While the campus and wider community will celebrate the upcoming MLK holiday, students in the Africana Studies program do not only celebrate this day, but “the man and his message” every day. The Center for Africana Studies in Wood 110 is an incubator for resources and opportunities to explore race, citizenship and equality, treasured ideals of the late Dr. King. One of Dr. King’s famous quotes sums up beautifully the heart and soul of Africana Studies: “Injustice anywhere is a threat to justice everywhere.” The campus community can enroll in courses, attend lectures and symposia, participate in the award-winning student organization, the Africana Studies Leadership Council (ASLC), or study abroad for a global perspective. Don’t forget Dr. King was a 1964 recipient of the Nobel Peace Prize for his work in civil rights and social justice.
During the month of January, UCM students are enrolled at the University of Acala’s Franklin Institute through the Center for Transatlantic Studies & Scholarship (CTSS) in Spain. Contact Dr. Scott Chenault to learn more about this great program. One of the courses they are taking at CTSS focuses on the relationship of the African Diaspora to the Iberian Peninsula—Spain and Portugal. In this course, students are looking at the 700-year reign of the Moorish Empire, race in Cervantes’ “Don Quixote,” the rise and abolition of the transatlantic and trans-saharan slave trade, as well as exploring European colonization’s impact on African descended populations globally.
Just this week, students visited the “Casa de la Entrevista” or the place of the interview. This location is where on Jan. 20, 1486, Christopher Columbus first met with Queen Isabella to seek funding for his explorations. Columbus is a complicated historical figure revered in some circles and detested in others.While the new world exploration brought wealth, glory and fame to many European nations, it brought devastation to indigenous populations and opened the floodgates of what would become chattel slavery with the displacement or death of nearly 30 million people from the African continent. In 1494, the Treaty of Tordesillas essentially divided the new world between Portugal and Spain and “asiento de negros” or permission soon followed that gave license to trade enslaved Africans. Students are analyzing primary historical documents and are debating the pros and cons of Columbus Day versus Indigenous People’s Day. Based on Dr. King’s message and teachings, I think he would argue for an Indigenous People’s Day.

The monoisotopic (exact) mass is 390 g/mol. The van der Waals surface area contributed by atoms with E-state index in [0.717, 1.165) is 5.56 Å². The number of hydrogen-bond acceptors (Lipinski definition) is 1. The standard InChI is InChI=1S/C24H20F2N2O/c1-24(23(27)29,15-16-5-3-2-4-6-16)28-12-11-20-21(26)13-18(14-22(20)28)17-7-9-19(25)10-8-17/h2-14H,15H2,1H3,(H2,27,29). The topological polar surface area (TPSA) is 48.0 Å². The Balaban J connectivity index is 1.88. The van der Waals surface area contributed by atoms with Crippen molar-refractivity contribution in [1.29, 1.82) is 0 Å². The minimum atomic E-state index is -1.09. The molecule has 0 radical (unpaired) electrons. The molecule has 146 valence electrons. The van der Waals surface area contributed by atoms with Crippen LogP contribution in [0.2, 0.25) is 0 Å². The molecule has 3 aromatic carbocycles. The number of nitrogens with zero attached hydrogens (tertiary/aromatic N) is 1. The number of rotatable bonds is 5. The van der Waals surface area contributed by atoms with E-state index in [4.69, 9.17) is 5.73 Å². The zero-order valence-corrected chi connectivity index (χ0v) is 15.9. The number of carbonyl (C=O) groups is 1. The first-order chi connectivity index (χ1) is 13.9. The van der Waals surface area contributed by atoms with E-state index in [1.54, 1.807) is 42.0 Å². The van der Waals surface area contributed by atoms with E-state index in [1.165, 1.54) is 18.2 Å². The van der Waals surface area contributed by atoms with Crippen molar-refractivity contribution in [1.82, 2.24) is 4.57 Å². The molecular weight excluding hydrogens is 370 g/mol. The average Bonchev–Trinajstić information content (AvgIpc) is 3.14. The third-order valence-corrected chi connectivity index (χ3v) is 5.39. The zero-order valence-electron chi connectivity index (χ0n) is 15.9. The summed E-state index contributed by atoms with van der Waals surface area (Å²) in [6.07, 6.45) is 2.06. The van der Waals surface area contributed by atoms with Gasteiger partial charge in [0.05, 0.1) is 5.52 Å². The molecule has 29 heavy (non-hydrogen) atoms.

Therefore, in celebrating Dr. King, we also have to remember that Spain, Portugal, the Netherlands, France, Great Britain and the United States were the largest beneficiaries of the transatlantic slave trade. Whole economies flourished because of it. To that end, UCM students will be participating in the African Lisbon Walking Tour that teaches students about Portugal’s dominance in trading nearly 5 million Africans to modern day Brazil. Yet, in Lisbon and Porto you might never know any of this happened without reading a history book. It also helps students better understand African immigration issues in Europe, as well as modern day slavery and human trafficking. All issues, that if Dr. King were alive, he would protest vehemently.
While this column cannot do justice to any of the issues raised, I invite you to make the Center of Africana Studies a place where you can talk, debate and learn in the best traditions of Dr. King as we celebrate what would have been his 90th birthday. The Africana Studies Leadership Council meets every Wednesday at 5 p.m. To learn more, contact President Denaijah Curry at firstname.lastname@example.org. Join us in the coming weeks as this column features our upcoming Gilder Lehrman Institute of History exhibit on Frederick Douglass, our Felice Hill Gaines Lecture in Africana Studies featuring Dr. Cherisse Jones-Branch, Vaughn Endowed Professor at Arkansas State University, and our legacy of campus student activism at the Big XII Conference on Black Student Government.
Delia Gillis is a professor of history at UCM as well as director the Center for Africana Studies and the program coordinator for the Africana Studies minor.